Therapeutic options include the systemic administration of DPPIV inhibitors together with TNF-α antagonists such as etanercept, adalimumab, and infliximab. The synergistic activity upon TNF-α and its downstream DPPIV-sensitive substrates would allow administration of lower doses of the TNF-α antagonists, thus reducing the incidence of adverse side effects . Other potentially more innovative but complex approaches would include the systemic administration of DPPIV inhibitors to reduce circulating activated T cell activity with direct injection of recombinant DPPIV into the inflamed synovium to inactivate chemokines and reduce T cell and monocyte recruitment. Although collagen-induced arthritis in rodent models is of limited usefulness for modeling systemic RA processes, it would nevertheless be useful for testing of such novel approaches to the control of local inflammation in the synovium.
calcitonin gene-related peptide
dipeptidyl peptidase-IV activity and/or structure homologues
fibroblast-activation protein α/seprase
gastrin releasing peptide
human leukocyte antigens
IFN-γ inducible protein-10
monokine induced by interferon-γ
macrophage inflammatory protein
N-acetylated α-linked acidic dipeptidase
quiescent cell proline dipeptidase
regulated upon activation normal T-cell expressed and secreted
stromal cell-derived factor
systemic lupus erythematosus
transforming growth factor
tumor necrosis factor
vasoactive intestinal peptide.
Work was supported by grant 7746-3 of the Grant Agency of the Ministry of Health of the Czech Republic (AS, EB) and by a Barr Award in Basic and Innovative Cancer Research (JSD-C). We thank Dr B Guild (Millennium Pharmaceuticals, Cambridge MA, USA) for permission to cite unpublished results.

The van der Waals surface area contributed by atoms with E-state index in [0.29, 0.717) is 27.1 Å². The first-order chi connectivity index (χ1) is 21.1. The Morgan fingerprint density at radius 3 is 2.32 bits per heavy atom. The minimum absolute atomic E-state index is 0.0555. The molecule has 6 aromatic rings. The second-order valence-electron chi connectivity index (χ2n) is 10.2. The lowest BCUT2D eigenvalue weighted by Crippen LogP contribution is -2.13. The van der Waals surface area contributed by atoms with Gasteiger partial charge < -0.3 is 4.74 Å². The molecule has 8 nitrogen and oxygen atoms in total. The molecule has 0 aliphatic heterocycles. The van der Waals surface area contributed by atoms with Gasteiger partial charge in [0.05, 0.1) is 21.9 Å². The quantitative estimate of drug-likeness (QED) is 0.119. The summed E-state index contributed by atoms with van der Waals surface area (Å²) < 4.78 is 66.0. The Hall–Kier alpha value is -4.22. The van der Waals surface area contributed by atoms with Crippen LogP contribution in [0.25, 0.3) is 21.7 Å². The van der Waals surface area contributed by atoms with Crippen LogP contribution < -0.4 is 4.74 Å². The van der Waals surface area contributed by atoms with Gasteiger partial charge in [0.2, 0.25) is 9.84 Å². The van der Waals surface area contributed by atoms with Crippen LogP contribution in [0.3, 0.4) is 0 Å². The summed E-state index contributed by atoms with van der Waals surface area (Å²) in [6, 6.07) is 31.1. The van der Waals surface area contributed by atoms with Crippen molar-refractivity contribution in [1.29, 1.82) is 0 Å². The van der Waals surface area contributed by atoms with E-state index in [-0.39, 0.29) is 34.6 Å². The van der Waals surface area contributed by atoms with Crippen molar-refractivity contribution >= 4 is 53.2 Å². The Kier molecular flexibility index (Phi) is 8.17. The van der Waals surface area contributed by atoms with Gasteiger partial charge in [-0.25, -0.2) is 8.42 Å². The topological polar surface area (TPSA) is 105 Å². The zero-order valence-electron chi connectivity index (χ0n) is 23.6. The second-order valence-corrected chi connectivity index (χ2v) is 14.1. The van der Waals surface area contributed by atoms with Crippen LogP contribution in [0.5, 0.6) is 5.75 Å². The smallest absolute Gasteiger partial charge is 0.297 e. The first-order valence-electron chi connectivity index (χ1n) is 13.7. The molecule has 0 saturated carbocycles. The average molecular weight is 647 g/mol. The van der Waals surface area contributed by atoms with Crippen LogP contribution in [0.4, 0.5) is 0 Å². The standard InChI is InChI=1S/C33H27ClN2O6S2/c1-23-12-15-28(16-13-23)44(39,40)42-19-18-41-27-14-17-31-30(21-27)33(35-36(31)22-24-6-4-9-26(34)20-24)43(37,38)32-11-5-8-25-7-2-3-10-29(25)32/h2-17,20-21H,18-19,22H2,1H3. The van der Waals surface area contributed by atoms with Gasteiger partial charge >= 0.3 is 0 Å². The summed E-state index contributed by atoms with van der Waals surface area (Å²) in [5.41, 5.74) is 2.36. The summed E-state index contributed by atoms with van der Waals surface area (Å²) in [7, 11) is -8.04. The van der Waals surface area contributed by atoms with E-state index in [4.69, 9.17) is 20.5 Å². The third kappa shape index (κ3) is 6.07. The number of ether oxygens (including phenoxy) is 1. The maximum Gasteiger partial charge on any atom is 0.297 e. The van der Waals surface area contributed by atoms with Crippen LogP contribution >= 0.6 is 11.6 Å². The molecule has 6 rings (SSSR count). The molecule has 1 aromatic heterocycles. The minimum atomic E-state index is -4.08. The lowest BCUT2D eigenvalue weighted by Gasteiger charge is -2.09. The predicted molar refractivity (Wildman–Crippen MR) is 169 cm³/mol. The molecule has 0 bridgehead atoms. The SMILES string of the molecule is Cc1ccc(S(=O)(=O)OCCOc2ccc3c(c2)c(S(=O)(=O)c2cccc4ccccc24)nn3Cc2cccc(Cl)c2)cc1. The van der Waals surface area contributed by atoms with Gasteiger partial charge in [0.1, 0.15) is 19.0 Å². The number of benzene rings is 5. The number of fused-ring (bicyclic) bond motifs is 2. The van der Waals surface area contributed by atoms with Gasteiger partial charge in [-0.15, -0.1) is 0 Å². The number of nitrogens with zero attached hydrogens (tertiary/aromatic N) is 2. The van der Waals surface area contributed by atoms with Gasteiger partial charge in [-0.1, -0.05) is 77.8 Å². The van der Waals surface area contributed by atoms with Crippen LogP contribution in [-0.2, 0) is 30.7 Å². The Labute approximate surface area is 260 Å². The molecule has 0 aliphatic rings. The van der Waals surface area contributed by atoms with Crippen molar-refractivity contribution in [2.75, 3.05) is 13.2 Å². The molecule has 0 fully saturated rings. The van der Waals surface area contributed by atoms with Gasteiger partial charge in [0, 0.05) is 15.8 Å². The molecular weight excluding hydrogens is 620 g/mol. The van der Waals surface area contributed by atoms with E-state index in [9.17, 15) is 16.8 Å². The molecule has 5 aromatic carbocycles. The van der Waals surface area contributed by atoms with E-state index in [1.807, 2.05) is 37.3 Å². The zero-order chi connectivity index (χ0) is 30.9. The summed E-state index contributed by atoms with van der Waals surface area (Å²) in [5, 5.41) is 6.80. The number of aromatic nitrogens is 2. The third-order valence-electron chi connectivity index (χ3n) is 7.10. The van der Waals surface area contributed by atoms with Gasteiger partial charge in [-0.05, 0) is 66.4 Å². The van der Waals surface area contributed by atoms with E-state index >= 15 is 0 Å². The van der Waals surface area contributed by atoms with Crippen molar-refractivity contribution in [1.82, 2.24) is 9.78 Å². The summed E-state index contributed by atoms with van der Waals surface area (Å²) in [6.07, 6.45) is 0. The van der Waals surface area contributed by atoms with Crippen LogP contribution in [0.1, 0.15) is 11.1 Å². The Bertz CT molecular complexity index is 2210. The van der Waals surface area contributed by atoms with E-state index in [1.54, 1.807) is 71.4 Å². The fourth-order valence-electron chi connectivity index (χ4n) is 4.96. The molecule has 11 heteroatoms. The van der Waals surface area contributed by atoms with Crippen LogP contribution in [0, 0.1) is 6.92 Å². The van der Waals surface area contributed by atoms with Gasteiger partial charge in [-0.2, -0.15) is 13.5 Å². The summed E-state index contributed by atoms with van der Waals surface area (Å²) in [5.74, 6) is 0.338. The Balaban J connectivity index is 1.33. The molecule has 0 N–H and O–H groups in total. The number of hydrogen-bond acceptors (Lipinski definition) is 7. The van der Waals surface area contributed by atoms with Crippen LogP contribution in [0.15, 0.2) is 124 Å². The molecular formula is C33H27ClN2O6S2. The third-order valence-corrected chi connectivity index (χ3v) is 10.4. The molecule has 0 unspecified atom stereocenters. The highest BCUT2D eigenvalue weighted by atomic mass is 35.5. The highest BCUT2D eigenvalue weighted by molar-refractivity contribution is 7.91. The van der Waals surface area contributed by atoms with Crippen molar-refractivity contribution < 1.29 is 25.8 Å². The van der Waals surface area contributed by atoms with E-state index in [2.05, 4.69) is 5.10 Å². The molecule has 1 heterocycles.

- Vanhoof G, Goossens F, De Meester I, Hendriks D, Scharpe S: Proline motifs in peptides and their biological processing. Faseb J. 1995, 9: 736-744.PubMedGoogle Scholar
- Busek P, Malik R, Sedo A: Dipeptidyl peptidase IV activity and/or structure homologues (DASH) and their substrates in cancer. Int J Biochem Cell Biol. 2004, 36: 408-421. 10.1016/S1357-2725(03)00262-0.PubMedGoogle Scholar
- Mentlein R: Dipeptidyl-peptidase IV (CD26)–role in the inactivation of regulatory peptides. Regul Pept. 1999, 85: 9-24. 10.1016/S0167-0115(99)00089-0.PubMedGoogle Scholar
- Boonacker E, Van Noorden CJ: The multifunctional or moonlighting protein CD26/DPPIV. Eur J Cell Biol. 2003, 82: 53-73. 10.1078/0171-9335-00302.PubMedGoogle Scholar
- Yan S, Marguet D, Dobers J, Reutter W, Fan H: Deficiency of CD26 results in a change of cytokine and immunoglobulin secretion after stimulation by pokeweed mitogen. Eur J Immunol. 2003, 33: 1519-1527. 10.1002/eji.200323469.PubMedGoogle Scholar
- Cronstein BN, Naime D, Ostad E: The antiinflammatory effects of methotrexate are mediated by adenosine. Adv Exp Med Biol. 1994, 370: 411-416.PubMedGoogle Scholar